This article is from the December 1997 - January 1998 The Mexico File newsletter.
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Bus Adventures in Mexico

by Deborah Miller

Deborah Miller is a MF subscriber and travel writer who hails from Vacaville, California.

Take a bus? Me? Make that suggestion in the USA, and I’ll promptly ask you what the alternatives might be. I hate buses! At least I thought I hated buses — that is, until I started riding buses in Mexico. Fortunately for me, I am more open to new experiences when traveling in a foreign country. I say fortunately because riding on Mexican buses turned out to be the single most pleasant surprise in yet another rewarding trip to Mexico.

There is nothing quite like a ride on a Mexican bus, not that they are all alike. In fact, it is the variety of the experience that first caught my attention. Not only are no two alike, but each bus trip is a new adventure. And I assume from the quick smiles on the warm, handsome faces around me that Mexicans like them too. This may seem hard to believe, but regardless of my mood at the outset of the ride, I was always in good spirits by its conclusion — and that in the face of bumpy roads and hard metal seats!

Each bus is stamped with the personality of its driver, beginning with a display above the windshield. His (and I say that advisedly because I have never encountered a female bus driver in Mexico) name may be painted in an elaborate signature — or just as likely one will see an image of the Holy Mother, or even that of a big breasted woman! Some drivers have family members accompany them on their route. One driver had a his wife and young son situated on a broad shelf just below the windshield, a shelf which had apparently been designed for just this purpose. Another brought along his elderly grandfather replete with uniform, medals and drum from a distant war. Another, and this was on a trip of some distance, was accompanied by a young woman who I first mistook as his daughter but later determined to be an object of romance...this deduced from the expression of bliss which did not leave his face from the beginning of the trip to its conclusion seven hours later. The object of this driver’s delight sat on a small stool just to his right. Though possibly less enthralled by the experience than her admirer, she was dutifully entertaining. The trip was such a pleasure for the driver that we arrived at our destination an hour behind schedule — but then what is a schedule when one is in love?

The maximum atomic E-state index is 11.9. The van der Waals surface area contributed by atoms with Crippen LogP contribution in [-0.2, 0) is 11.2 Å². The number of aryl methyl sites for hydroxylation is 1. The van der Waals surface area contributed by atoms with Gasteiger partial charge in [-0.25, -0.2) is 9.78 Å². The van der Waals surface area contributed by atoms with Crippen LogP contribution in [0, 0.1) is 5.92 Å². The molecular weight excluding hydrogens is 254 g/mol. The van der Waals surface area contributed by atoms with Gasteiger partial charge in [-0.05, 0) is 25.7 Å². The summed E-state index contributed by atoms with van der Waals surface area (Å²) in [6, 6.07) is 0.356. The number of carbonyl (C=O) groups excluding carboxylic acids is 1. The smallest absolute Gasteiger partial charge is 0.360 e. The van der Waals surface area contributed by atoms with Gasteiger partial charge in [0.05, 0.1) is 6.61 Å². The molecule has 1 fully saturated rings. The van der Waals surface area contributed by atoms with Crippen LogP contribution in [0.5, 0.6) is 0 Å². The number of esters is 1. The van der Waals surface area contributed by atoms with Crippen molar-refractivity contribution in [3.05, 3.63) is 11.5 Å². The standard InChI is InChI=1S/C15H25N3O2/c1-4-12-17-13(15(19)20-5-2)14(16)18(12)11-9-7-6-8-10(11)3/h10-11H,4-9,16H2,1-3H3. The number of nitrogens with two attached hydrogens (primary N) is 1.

It is not unusual for the driver to play his radio en route...generally lively Mexican music. Additional entertainment is provided by street musicians who, at the driver’s discretion, may be permitted to board the bus and play or sing to the passengers for a short distance. One young ventriloquist boarded and shared the limelight with a wooden boy reminiscent of Charlie McCarthy. Following a show the performers pass through the bus and accept donations from those who care to contribute.

Vendors of sweets, fruit, and snacks are also permitted to pass through the bus to offer their wares, again at the driver’s discretion. One might think that buses must be terribly crowded with so much traffic, but no difficulties are ever apparent, perhaps due to the driver’s good judgment.

Depending on the time of day and the destination, however, there can be jam-packed rides with people pressing and squeezing aboard as though surely this must be the last bus on Earth and bound for Utopia — women, children, and men...a mass of bodies indiscriminately meshed. The doors of the bus remain open when the bus is this crowded and those who are sturdy and brave hang from the entry bars at angles defying death. For a culture which closely monitors contact between young people prior to marriage, the participants are curiously unperturbed by the physical intimacy thus encountered. In fact, the body heat of one’s neighbor is simply ignored as if it did not exist. My daughter and her roommate, who take such a ride each morning into the University, refer to them as "violation rides." Upon reaching freedom, an assessment for possible damage is irresistible. Furtively assuring that all body parts and items of clothing have survived intact, stunned by serviceable, one proceeds with the day.

On one memorable ride I took, this on a second-class bus (no recommendation is at all intended!), the driver whizzed along like the Grinch delivering Christmas as he traversed a winding mountain road. Despite the twisting turns, I felt oddly confident of our safety. Perhaps the images of Pope John XXIII and the Holy Mother gazing down from the windshield reassured me. Sure enough, the driver avoided mishap until the approach to the bus station on the edge of town — at which point he rear-ended the hapless vehicle in our path! Fortunately, the only discernable sign of injury was reflected in the pained expression on the driver’s face.

If the bus experience is not unique to Guadalajara and surrounding areas, and I truly hope it is not, I have a country full of bus adventures to look forward to. And I wish you the sheer delight of an experience so readily accessible.